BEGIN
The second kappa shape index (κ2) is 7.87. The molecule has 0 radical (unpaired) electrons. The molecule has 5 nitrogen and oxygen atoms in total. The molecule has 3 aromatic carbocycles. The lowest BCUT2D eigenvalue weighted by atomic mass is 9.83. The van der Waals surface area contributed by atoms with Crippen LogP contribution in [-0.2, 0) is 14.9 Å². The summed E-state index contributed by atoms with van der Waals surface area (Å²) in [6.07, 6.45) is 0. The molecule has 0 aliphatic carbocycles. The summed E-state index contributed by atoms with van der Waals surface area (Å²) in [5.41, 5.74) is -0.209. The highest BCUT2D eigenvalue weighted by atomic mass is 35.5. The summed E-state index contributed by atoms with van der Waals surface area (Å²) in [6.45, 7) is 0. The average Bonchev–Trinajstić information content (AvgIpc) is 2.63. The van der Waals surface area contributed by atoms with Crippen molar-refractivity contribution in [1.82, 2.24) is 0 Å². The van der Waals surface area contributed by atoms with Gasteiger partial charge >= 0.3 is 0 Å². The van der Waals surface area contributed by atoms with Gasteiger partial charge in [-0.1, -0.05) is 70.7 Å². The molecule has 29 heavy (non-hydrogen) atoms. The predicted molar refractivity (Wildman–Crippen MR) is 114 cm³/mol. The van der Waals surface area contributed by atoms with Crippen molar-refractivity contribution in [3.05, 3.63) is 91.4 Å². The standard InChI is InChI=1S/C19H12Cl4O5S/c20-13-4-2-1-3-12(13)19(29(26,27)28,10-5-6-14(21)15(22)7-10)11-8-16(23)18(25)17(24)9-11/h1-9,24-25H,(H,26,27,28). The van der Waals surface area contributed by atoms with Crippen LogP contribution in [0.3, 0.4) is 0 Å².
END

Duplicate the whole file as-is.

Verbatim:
The second kappa shape index (κ2) is 7.87. The molecule has 0 radical (unpaired) electrons. The molecule has 5 nitrogen and oxygen atoms in total. The molecule has 3 aromatic carbocycles. The lowest BCUT2D eigenvalue weighted by atomic mass is 9.83. The van der Waals surface area contributed by atoms with Crippen LogP contribution in [-0.2, 0) is 14.9 Å². The summed E-state index contributed by atoms with van der Waals surface area (Å²) in [6.07, 6.45) is 0. The molecule has 0 aliphatic carbocycles. The summed E-state index contributed by atoms with van der Waals surface area (Å²) in [5.41, 5.74) is -0.209. The highest BCUT2D eigenvalue weighted by atomic mass is 35.5. The summed E-state index contributed by atoms with van der Waals surface area (Å²) in [6.45, 7) is 0. The average Bonchev–Trinajstić information content (AvgIpc) is 2.63. The van der Waals surface area contributed by atoms with Crippen molar-refractivity contribution in [1.82, 2.24) is 0 Å². The van der Waals surface area contributed by atoms with Gasteiger partial charge >= 0.3 is 0 Å². The van der Waals surface area contributed by atoms with Gasteiger partial charge in [-0.1, -0.05) is 70.7 Å². The molecule has 29 heavy (non-hydrogen) atoms. The predicted molar refractivity (Wildman–Crippen MR) is 114 cm³/mol. The van der Waals surface area contributed by atoms with Crippen molar-refractivity contribution in [3.05, 3.63) is 91.4 Å². The standard InChI is InChI=1S/C19H12Cl4O5S/c20-13-4-2-1-3-12(13)19(29(26,27)28,10-5-6-14(21)15(22)7-10)11-8-16(23)18(25)17(24)9-11/h1-9,24-25H,(H,26,27,28). The van der Waals surface area contributed by atoms with Crippen LogP contribution in [0.3, 0.4) is 0 Å².